Hannes Richter

The Adele Saga

Hannes Richter

It was a sixty-eight year odyssey that began when the Nazis seized the masterpiece created by Gustav Klimt in 1907, Portrait of Adele Bloch-Bauer I. The painting is deemed a 20th century icon - of gold leaf inspired by Japanese lacquer and Byzantine mosaics - and was sold in April for the highest-known price ever paid for a painting. Its sojourn is an interesting one, a saga worth telling.

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Adele Bloch-Bauer I (1907) by Gustav Klimt (1862-1918); oil, silver and gold on canvas. Courtesy of Neue Galerie, New York


The turn of the twentieth century was a time of great intellectual and artistic ferment in Vienna, an era that produced Sigmund Freud, Gustav Mahler and Arnold Schoenberg, among others. Vienna, along with Paris, was the cultural capital of the world. As was the custom among the Viennese elite of that time, Ferdinand Bloch-Bauer, a wealthy Jewish industrialist, commissioned the famed artist, Gustav Klimt, to paint his young, beautiful bride, Adele. The sumptuous layers of filigree and oil make this painting highly treasured, and known to the art world as the Goldene Adele.

In 1925 at the age of forty-three, Adele died of meningitis. Her will requested that the entire Bloch-Bauer collection of five Klimt paintings be left to Austria. When the Nazis came to power in the 1930s, however, the paintings were seized. Ferdinand fled Vienna to Switzerland. Before he died in 1945, he revoked all previous wills and drafted a new one which left everything to the three children of his brother.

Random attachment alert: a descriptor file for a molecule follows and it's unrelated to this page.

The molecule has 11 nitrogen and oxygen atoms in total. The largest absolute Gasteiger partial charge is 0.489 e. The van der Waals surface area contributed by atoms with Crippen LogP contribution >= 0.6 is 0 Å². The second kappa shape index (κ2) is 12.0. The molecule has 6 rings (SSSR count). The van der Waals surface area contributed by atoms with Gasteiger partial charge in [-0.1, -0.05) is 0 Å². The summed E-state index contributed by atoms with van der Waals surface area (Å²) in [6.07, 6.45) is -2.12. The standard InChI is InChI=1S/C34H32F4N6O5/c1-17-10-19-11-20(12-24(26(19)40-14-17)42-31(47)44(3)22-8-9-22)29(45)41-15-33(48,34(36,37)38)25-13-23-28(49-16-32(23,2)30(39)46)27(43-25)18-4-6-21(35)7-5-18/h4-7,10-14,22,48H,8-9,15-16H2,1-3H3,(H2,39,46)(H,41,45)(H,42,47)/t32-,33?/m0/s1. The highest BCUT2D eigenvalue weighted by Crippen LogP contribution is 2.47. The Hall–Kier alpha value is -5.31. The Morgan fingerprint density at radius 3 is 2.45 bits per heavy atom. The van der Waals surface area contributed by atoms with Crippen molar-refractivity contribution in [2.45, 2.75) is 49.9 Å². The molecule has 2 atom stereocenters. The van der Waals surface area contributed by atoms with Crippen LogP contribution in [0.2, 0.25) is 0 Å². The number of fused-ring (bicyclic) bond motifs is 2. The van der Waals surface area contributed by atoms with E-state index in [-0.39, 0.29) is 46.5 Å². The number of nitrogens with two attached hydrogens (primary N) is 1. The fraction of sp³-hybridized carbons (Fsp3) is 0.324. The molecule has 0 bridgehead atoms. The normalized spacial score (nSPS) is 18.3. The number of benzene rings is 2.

Six decades long, the Adele portrait hung in the Ausrtian Gallery of the Belvedere Palace in Vienna, along with two other Klimt paintings from the Bloch-Bauer collection. In 1998 Austria passed a federal law requiring  that all art objects confiscated by the NS during WW II held by federal museums and collections be returned  to their original owners or heirs.

Maria Altmann (90), who lives in Los Angeles and is the only surviving niece of Ferdinand’s brother, attempted via a lawsuit conducted by E. Randol Schoenberg, grandson of Arnold Schoenberg, to have them returned. After lengthy court proceedings held in Los Angeles and Vienna, representatives of both sides agreed to submit the case to an arbitration court in Austria. The court finally ruled that the conditions for restitution had been fulfilled based upon the 1998 Austrian federal law mentioned above. In late March 2006, the Adele portrait, along with other four other paintings, was returned to Mrs. Altmann and her family.



According to Maria Altmann’s wish who claimed that her  aunt would have wanted the Goldene Adele portrait displayed in a museum not as a part of a private collection, the painting was sold to the Neue Galerie in New York, devoted to 20th century Austrian and German art. “We chose a museum that is a bridge between Europe and the United States,” said Mrs. Altmann.

The museum’s owner, Ronald S. Lauder (61), is the son of Estee Lauder, cosmetic magnate who died in 2004. Mr. Lauder was chairman of the Museum of Modern Art in New York for ten years and former U.S. Ambassador to Austria. For $135 million, he purchased the painting from the Bloch-Bauer family and since July gave it a permanent home in his gallery.

Since the ‘Adele’ has gone on display, the crowds have exceeded all expectation. So far, attendance has nearly sextupled, to some 10,000 visitors a week. With its overwhelming beauty and compelling story, one can hardly expect otherwise.